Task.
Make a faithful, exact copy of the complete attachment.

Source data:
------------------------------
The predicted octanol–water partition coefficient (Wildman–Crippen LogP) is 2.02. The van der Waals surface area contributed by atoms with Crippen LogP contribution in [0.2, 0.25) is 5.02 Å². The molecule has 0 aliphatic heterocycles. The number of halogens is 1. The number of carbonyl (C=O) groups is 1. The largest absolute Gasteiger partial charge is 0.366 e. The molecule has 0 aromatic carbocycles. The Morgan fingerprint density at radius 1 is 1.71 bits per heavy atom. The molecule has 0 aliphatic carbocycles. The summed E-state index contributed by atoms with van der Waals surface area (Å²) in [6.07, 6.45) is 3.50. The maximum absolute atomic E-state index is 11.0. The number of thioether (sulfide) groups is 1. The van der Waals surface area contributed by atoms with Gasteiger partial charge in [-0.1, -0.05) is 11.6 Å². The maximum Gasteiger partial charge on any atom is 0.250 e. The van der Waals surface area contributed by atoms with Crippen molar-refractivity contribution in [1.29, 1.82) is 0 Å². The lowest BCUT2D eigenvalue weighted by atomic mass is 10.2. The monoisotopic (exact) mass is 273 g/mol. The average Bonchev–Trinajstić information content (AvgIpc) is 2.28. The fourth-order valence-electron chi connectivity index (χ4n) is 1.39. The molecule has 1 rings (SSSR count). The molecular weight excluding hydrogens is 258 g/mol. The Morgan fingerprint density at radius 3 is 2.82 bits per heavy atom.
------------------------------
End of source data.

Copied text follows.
The predicted octanol–water partition coefficient (Wildman–Crippen LogP) is 2.02. The van der Waals surface area contributed by atoms with Crippen LogP contribution in [0.2, 0.25) is 5.02 Å². The molecule has 0 aliphatic heterocycles. The number of halogens is 1. The number of carbonyl (C=O) groups is 1. The largest absolute Gasteiger partial charge is 0.366 e. The molecule has 0 aromatic carbocycles. The Morgan fingerprint density at radius 1 is 1.71 bits per heavy atom. The molecule has 0 aliphatic carbocycles. The summed E-state index contributed by atoms with van der Waals surface area (Å²) in [6.07, 6.45) is 3.50. The maximum absolute atomic E-state index is 11.0. The number of thioether (sulfide) groups is 1. The van der Waals surface area contributed by atoms with Gasteiger partial charge in [-0.1, -0.05) is 11.6 Å². The maximum Gasteiger partial charge on any atom is 0.250 e. The van der Waals surface area contributed by atoms with Crippen molar-refractivity contribution in [1.29, 1.82) is 0 Å². The lowest BCUT2D eigenvalue weighted by atomic mass is 10.2. The monoisotopic (exact) mass is 273 g/mol. The average Bonchev–Trinajstić information content (AvgIpc) is 2.28. The fourth-order valence-electron chi connectivity index (χ4n) is 1.39. The molecule has 1 rings (SSSR count). The molecular weight excluding hydrogens is 258 g/mol. The Morgan fingerprint density at radius 3 is 2.82 bits per heavy atom.